“Beauty is truth, truth beauty, – that is all
Ye know on earth, and all ye need to know.”
– John Keats, “Ode on a Grecian Urn”
Then what about ugliness? SNU MoA’s exhibition this spring (March 7 – May 14) seeks to approach the question of truth and reality from the less popular angle, the perspective of “ugly.”
According to the exhibition’s opening lines: “There is no such thing as absolute ugliness. There is only something that is ugly and something that is not ugly, and this judgment is relative.”
Featured artists such as Olivier de Sagazan, Sim Seung Wook, Koo Jiyoon, and Choi Youngbin bring the “ugly” and “uncomfortable” into the sphere of art which largely aimed for “beauty” and “idealism” for the longer half of its history.
But it would not be accurate to say that their goal is in “ugliness” itself, which is just a surface-level description of these artists’ goals.
Olivier de Sagazan’s performance in Transfiguration (2011) shows the artist “smudging and wiping clay, […] spraying primary pigments onto himself and writhing,” which is “destructive and terrifying to watch.” The climax of this segment is when he stabs branches into his face, smears red paint all over, and carves eyes into his head with his hands. Loud noise alarms the viewer as the artist shakes in an epileptic motion.
Choi Youngbin’s art features human figures distorted to a point of unrecognition, with parts that are displaced and replaced, stretched to an impossible position. Her choice of color for flesh is pink, but with an eerie mix of green and brown and deep red. These combinations treat the body not as idealized forms but mere tools to display raw emotions, states, and means of being beyond just the physical. Sometimes the bodies are treated like carcasses and meat, other times, they are treated as shapeshifters and mirrors into a realm beyond the physical reality.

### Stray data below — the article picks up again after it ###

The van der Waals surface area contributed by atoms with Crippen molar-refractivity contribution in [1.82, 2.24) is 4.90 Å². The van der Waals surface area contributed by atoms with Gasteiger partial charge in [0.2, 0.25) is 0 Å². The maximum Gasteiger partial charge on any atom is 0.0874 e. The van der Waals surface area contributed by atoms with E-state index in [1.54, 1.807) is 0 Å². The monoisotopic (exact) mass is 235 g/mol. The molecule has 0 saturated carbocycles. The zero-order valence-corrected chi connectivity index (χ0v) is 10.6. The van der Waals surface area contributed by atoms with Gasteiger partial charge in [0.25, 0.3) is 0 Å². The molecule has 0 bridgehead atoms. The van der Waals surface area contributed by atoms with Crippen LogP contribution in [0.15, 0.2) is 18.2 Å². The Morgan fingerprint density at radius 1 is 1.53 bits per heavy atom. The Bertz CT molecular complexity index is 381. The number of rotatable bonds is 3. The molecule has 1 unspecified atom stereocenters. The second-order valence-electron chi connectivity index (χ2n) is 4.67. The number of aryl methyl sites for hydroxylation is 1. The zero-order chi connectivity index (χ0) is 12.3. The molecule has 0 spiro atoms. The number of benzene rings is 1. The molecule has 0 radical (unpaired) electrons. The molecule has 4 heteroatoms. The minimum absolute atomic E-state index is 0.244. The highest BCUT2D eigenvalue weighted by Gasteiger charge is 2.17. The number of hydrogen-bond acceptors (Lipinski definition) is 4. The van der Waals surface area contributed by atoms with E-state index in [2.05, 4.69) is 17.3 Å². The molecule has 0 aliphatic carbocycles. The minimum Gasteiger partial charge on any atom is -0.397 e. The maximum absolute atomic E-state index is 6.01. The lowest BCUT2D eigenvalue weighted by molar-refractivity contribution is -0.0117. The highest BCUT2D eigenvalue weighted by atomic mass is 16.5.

Sim Seung Wook’s work Between Absence and Presence (2015) is an installation piece (3rd floor of gallery) inspired by an actual event. The structure seems to absorb all light in the room with its dark, demanding presence. And upon closer inspection, it reveals objects that are pieced together as though they are evidences of the event, an excavation site for memories. This unattractive piece does not draw the viewer in with its beauty but with a contrasting allure.
These artists are not competing to present the most shocking or the most grotesque art form. Such elements of shock may cause the viewer to avert their ideas, but the artists take this risk to convey a reality that is far more dark, twisted, and disfigured than we experience in our daily visual consumption.
While the world obsesses over beauty, these artists tackle the untouched, unimagined, and unrevealed. In the basement of the gallery, there is a panel which reads: “No one wants to look at you, so who will draw you?” This quote refers to those who are not in the limelight of society, and the stories which remain undocumented on the wayside, until they disappear into the subconscious.
Written by Ho Jung Annie Hwang, SNU English Editor, email@example.com
Reviewed by Professor Travis Smith, Department of Asian Languages and Civilizations, firstname.lastname@example.org